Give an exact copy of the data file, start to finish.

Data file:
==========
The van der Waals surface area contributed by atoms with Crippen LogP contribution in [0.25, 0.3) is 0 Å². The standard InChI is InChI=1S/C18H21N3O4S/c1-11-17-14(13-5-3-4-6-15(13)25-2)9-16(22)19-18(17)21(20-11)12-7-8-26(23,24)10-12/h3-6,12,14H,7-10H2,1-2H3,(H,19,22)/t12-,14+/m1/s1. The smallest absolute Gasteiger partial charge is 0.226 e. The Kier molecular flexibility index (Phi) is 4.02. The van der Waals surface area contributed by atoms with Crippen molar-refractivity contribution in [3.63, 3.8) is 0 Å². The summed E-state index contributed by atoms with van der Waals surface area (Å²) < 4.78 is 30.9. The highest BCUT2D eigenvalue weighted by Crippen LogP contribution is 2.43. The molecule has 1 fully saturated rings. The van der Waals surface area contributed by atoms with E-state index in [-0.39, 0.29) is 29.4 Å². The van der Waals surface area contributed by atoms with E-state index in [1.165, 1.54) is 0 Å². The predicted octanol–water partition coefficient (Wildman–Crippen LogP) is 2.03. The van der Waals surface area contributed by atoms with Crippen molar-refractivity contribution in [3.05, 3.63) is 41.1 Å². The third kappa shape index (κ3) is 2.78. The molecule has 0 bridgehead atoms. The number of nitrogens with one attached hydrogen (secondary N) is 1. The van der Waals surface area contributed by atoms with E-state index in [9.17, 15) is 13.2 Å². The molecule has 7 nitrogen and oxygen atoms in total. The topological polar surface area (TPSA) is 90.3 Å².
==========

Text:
The van der Waals surface area contributed by atoms with Crippen LogP contribution in [0.25, 0.3) is 0 Å². The standard InChI is InChI=1S/C18H21N3O4S/c1-11-17-14(13-5-3-4-6-15(13)25-2)9-16(22)19-18(17)21(20-11)12-7-8-26(23,24)10-12/h3-6,12,14H,7-10H2,1-2H3,(H,19,22)/t12-,14+/m1/s1. The smallest absolute Gasteiger partial charge is 0.226 e. The Kier molecular flexibility index (Phi) is 4.02. The van der Waals surface area contributed by atoms with Crippen molar-refractivity contribution in [3.63, 3.8) is 0 Å². The summed E-state index contributed by atoms with van der Waals surface area (Å²) < 4.78 is 30.9. The highest BCUT2D eigenvalue weighted by Crippen LogP contribution is 2.43. The molecule has 1 fully saturated rings. The van der Waals surface area contributed by atoms with E-state index in [-0.39, 0.29) is 29.4 Å². The van der Waals surface area contributed by atoms with E-state index in [1.165, 1.54) is 0 Å². The predicted octanol–water partition coefficient (Wildman–Crippen LogP) is 2.03. The van der Waals surface area contributed by atoms with Crippen molar-refractivity contribution in [3.05, 3.63) is 41.1 Å². The third kappa shape index (κ3) is 2.78. The molecule has 0 bridgehead atoms. The number of nitrogens with one attached hydrogen (secondary N) is 1. The van der Waals surface area contributed by atoms with E-state index in [9.17, 15) is 13.2 Å². The molecule has 7 nitrogen and oxygen atoms in total. The topological polar surface area (TPSA) is 90.3 Å².